Despite suffering brutal physical torture and interrogation, Marina feels that it was her duty to speak up to “find peace” after “suffering” from post-traumatic stress disorder (PTSD).
“I was certainly broken. Very much so. I was devastated, and, without knowing it, I was suffering from post-traumatic stress disorder. After my husband Andre, our son, and I escaped Iran and made it to Canada, I tried to put all my focus on survival in our new country.”
Since the family had “very little money”, they “had to work long and hard”. “It took us years to feel like we could make it. When Canada began to feel like home and we became financially stable, I began to show symptoms of PTSD, and that was when I began to write my memories as a form of narrative therapy,” she adds.
But Marina “soon realised that just writing it was not enough”; she had to speak up. “I was a witness to terrible abuses on a massive scale, and it was my duty to speak up in order to find peace.”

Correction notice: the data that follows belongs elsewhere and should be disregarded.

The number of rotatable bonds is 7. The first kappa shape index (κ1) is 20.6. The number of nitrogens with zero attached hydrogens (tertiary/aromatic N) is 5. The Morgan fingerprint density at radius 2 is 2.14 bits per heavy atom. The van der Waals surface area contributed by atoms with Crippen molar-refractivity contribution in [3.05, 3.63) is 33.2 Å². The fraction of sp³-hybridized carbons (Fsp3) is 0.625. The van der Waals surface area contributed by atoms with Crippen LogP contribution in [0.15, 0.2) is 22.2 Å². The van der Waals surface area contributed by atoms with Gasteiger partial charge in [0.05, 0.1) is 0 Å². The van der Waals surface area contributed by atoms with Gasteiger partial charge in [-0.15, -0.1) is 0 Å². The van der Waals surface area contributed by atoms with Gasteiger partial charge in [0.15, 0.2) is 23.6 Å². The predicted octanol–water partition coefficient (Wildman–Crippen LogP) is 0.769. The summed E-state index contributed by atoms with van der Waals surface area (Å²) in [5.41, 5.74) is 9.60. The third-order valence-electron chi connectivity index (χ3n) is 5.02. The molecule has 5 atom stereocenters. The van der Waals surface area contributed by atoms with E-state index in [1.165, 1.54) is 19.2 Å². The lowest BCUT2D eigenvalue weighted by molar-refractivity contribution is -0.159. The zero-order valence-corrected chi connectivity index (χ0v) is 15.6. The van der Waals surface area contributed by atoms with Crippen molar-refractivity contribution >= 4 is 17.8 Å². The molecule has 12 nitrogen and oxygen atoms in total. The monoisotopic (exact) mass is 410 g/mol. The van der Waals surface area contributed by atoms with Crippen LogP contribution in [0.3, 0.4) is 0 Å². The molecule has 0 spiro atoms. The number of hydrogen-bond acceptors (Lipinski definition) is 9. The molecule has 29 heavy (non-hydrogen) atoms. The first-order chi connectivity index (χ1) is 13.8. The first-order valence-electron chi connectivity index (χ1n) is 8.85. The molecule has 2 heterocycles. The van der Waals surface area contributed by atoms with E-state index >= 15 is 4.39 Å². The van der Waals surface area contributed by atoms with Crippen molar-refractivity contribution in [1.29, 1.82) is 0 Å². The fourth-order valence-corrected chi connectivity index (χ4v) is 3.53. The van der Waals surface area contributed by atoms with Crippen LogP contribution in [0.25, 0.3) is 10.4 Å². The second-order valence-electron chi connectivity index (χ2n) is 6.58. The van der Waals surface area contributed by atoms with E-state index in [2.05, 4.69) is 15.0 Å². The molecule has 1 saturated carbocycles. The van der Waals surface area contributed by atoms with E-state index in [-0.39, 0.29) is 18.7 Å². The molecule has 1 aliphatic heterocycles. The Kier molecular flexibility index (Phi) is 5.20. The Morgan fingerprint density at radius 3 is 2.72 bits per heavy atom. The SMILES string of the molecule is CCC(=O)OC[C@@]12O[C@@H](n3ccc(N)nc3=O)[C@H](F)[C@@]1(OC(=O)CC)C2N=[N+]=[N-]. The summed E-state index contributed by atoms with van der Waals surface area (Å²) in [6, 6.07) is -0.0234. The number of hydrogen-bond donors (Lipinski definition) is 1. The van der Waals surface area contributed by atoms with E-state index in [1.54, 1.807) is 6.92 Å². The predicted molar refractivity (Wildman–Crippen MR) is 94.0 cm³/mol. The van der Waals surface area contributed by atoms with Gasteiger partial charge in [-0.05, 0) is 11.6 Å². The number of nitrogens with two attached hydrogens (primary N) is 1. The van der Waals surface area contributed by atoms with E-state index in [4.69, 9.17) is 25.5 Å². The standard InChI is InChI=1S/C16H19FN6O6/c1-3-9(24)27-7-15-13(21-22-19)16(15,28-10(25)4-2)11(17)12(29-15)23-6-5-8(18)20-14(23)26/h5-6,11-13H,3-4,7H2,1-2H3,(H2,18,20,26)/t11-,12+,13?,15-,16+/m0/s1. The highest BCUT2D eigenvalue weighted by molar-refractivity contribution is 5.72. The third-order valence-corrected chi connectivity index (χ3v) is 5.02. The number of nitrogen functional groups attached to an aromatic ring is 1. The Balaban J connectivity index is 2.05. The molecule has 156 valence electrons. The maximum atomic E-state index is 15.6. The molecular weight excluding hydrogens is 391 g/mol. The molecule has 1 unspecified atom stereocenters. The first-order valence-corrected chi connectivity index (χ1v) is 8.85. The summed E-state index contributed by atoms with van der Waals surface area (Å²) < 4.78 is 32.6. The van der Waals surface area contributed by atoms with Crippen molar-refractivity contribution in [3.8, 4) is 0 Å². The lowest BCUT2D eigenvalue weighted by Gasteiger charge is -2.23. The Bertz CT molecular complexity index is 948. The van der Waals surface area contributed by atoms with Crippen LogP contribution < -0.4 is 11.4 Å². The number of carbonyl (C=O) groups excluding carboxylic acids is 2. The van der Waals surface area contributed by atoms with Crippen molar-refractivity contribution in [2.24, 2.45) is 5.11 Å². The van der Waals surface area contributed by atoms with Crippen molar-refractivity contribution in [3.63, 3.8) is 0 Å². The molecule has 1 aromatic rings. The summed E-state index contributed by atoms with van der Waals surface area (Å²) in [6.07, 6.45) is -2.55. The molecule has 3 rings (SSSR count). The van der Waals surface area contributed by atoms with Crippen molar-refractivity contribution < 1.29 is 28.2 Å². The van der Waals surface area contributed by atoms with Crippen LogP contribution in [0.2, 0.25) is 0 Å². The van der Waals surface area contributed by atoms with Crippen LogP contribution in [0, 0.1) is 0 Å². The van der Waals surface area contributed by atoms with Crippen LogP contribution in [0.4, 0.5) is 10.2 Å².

Shockingly, things turned worse during the reign of Khamenei. The IRGC and its Basij paramilitary crushed the 2019 protests and killed more than 1,500 protesters and the May 2022 demonstrations met the same fate. But anger against the regime has grown.
“The horrors that Iranians have suffered since 1979 are monumental and immeasurable. We don’t even know all the details of all the atrocities committed by the regime,” she says. “Naturally, under all this pressure, discontent and anger have grown.”
But the current protests are different–they are much larger and have spread to more than 40 cities with women leading them. Besides, most of the protesters are young and were born after 1979. In fact, a fifth Basij volunteer has been killed during the protests.